minstrel: Medieval fiddling

Fred Ross fred at horace.ls.net
Tue Nov 7 20:40:30 PST 2000

Interspersed below.

Fred Ross
s.k.a. Philippe de Minerve
a.k.a. Sgath

On Tue, 7 Nov 2000, Craig Mills wrote:

> I am interested in the history of the violin (specifically fiddle
> music).  I have found that the fiddle changed form many times over the
> years, not just in shape but in number of strings, drone strings,
> frets/non-fretted, etc.  ?? Is the viol d'gambe a predecessor of the
> violin?  It is a fretted instrument, isn't it?

The violin appeared in the sixteenth century, initially standardized by
the Guarnari family of Cremona.  Theories abound as to why it superseded
the viol, but, as Gregory Blount drilled into my head, we really don't
know for sure.

The violin has had four strings tuned in fifths since the sixteenth
century.  The body was a little shorter than it is now, the fingerboard
was broader, thicker, and not raised off the body, the bow was an arc
rather than the modern recurve (bows themselves are a completely separate
topic of evolution).  The viola de gamba was indeed fretted, as was all
the viol family.  The internal bracing was different from the violin

My violin teacher does a lot of Baroque performance on an instrument
restored to that period.  The fingerboard was left at modern length
(significantly longer) because modern violinists would be eternally
troubled by trying to use a period length.  She is still working out
oddities of this: during my lesson yesterday she received a phonecall from
her luthier to discuss how to fix the trouble she had bridging strings for
fifths in sixth and higher positions where the strings moved farther

> I am especially interested in the "period-ness" of Irish/Scottish jigs
> and reels.  Especially in the "jig" or "reel" music format itself, not
> specific tunes at this point.  Secondarily I find myself interested in
> Scandanavian folk music, and what they were playing there pre-1600.

The jig is period.  We can trace it back through the seventeenth century
as a commoner's dance, and into the sixteenth century.  The reel, I'm
really not sure, though I am initially inclined to doubt it.

> I don't see anything right off of the SCA minstrel page that seems to
> address this specific area, maybe I'm just not seeing it.

<shrugs> Violins are an odd item, really.  I play on a modern instrument
because I don't have a pseudo-period one, and I play in a modern style,
since I can't manage the Italian hold (resting between the shoulder and
the fingering hand at about forty five degrees).  The French style (modern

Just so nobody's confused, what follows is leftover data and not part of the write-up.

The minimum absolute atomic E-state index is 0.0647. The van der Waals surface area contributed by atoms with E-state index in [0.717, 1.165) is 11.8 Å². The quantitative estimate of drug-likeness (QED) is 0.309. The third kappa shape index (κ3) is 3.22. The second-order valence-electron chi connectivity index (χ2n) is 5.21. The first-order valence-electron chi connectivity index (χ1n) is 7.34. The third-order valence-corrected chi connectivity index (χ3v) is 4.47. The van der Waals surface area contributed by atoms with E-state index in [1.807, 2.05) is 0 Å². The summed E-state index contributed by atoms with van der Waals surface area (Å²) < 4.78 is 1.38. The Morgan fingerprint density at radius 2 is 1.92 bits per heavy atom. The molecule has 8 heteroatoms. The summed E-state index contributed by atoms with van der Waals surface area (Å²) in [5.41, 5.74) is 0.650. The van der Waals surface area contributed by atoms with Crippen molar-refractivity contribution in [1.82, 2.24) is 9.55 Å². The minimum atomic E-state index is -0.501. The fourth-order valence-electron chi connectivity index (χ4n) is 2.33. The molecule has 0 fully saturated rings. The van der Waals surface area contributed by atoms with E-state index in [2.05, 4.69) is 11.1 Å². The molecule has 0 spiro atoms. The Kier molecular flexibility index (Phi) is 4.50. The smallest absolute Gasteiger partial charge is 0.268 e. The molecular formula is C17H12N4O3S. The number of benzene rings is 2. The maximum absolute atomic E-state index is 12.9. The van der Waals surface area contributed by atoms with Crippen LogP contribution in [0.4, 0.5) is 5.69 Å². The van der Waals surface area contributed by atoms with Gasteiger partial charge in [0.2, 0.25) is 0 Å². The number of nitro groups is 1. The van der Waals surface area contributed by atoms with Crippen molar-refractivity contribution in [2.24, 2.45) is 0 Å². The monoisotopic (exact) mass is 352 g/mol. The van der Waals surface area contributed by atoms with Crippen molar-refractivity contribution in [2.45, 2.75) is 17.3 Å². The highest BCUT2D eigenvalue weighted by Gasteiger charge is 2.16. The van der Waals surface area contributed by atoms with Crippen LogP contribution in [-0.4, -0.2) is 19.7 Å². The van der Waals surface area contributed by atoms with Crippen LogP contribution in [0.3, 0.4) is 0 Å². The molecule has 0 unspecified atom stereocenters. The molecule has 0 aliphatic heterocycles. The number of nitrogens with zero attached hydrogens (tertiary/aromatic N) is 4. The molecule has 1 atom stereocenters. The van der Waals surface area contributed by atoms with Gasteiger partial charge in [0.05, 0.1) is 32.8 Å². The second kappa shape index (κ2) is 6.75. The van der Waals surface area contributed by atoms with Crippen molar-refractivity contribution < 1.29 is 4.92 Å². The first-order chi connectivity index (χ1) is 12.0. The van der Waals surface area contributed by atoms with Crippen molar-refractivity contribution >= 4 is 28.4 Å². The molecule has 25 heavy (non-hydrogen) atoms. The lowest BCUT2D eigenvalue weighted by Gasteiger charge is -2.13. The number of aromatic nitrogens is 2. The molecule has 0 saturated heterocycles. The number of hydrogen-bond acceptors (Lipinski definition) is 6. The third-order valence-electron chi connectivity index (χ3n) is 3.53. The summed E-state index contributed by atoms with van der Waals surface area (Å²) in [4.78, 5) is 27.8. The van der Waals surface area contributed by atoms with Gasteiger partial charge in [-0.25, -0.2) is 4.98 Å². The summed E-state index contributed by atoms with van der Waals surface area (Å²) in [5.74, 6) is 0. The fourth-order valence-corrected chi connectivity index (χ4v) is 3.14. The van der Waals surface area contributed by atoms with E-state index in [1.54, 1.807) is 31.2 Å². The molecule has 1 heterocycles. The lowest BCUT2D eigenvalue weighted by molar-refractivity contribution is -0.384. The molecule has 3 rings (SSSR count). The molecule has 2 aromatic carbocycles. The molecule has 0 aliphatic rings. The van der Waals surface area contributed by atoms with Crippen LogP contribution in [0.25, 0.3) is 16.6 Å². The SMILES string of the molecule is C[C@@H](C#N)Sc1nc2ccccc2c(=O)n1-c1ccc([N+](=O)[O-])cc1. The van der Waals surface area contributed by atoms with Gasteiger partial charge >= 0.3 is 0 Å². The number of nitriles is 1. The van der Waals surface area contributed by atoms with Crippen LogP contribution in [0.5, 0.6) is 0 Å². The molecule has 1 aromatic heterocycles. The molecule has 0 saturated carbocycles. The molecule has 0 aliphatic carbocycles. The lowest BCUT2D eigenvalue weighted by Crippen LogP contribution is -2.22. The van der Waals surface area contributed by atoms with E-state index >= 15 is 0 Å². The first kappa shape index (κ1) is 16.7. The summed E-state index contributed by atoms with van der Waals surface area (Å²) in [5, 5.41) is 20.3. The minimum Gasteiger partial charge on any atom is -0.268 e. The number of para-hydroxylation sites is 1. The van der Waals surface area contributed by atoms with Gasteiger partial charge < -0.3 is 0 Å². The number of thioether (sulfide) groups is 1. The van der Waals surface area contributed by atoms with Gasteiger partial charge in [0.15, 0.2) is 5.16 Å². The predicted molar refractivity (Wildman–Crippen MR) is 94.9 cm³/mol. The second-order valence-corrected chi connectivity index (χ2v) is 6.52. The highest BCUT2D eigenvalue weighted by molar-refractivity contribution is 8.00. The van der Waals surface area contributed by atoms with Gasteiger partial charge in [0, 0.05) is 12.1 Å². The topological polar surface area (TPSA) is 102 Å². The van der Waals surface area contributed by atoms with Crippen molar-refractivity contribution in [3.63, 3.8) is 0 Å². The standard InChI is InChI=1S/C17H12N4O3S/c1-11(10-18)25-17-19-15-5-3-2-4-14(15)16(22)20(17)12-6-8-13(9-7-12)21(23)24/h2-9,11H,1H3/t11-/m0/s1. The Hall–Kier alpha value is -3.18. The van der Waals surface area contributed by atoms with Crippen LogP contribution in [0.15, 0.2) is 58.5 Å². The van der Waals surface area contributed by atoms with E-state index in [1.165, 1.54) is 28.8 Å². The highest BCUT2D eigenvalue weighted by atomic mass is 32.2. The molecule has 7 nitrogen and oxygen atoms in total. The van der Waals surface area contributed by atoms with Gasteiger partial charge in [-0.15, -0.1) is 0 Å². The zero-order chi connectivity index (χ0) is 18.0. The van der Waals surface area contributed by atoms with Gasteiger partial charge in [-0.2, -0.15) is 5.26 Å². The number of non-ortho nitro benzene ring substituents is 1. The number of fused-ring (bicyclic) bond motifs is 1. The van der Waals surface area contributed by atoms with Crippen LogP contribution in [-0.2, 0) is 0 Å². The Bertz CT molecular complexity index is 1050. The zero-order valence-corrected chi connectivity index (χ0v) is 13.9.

hold) superseded the Italian quite quickly, though exact dates are hard
since they overlapped.  We have Corelli publishing his first work in 1610,
and he certainly played held between the shoulder and the chin.

Period violins also didn't have chin rests, and they certainly didn't have
shoulder rests.  This will play havoc with modern sized mucisians: we've
gotten bigger and the violins haven't.  As late as Baillot and Kreutzer in
the Conservatoire in Paris, codifying violin pedagogy in the 19th century,
they didn't use chin rests.

> Websites I've seen are either selling instrument kits, or talking about
> performers who perform "in the style of..." or "performing medieval
> pieces..."  I don't seem able to find histories of fiddle music
> evolution, or if I do it's starting in 1710 or so.

Williamsburg has a lot of resources, including a lot of references that go
back into the sixteenth century - their performers tend to specialize in
the seventeenth and early eighteenth century stuff.  First of all, if
you're already an accomplished violinist (even a moderately accomplished
one) forget the instrument kits.  Get a proficient luthier who has done it
before to make the modifications to an instrument, or get one of the
hundreds of Cremonese makers to build such an instrument.  I can get you
in touch with the luthiers over there (who are far more moderately priced
than the importers in the US would suggest - about three times more
moderately priced).  I have my eye on a certain copy of a Guarnari model
that a fellow made...what a gorgeous instrument!  His price was $10,000,
but importers here sell such an instrument for $30,000.  The markup is
fairly consistant.

> Additionally, I have been told that the "Cape Breton" style of fiddling
> which is growing in popularity is, in fact, not a new style at all but
> is instead the ancient Scottish fiddling technique that was nearly lost
> forever to Scotland when all of their fiddlers emigrated here to North
> America.  

I'm not very knowledgeable at all about it, but if you really want I can
give you the email address of someone who is, and who can point you to
resources and people beyond him when his knowledge runs out.

> Any help would be appreciated!  Either e-mail me privately or on the
> list, as in-depth, gruesome detail would appeal to me but might not be
> appreciated on the bandwidth of the list proper.  

I'd be more gruesome, but I don't feel like hauling out my books or going
into the evolution of bows.

> Thank you for the resource!!!
> Vilfred Josefsen
> Kingston, WA

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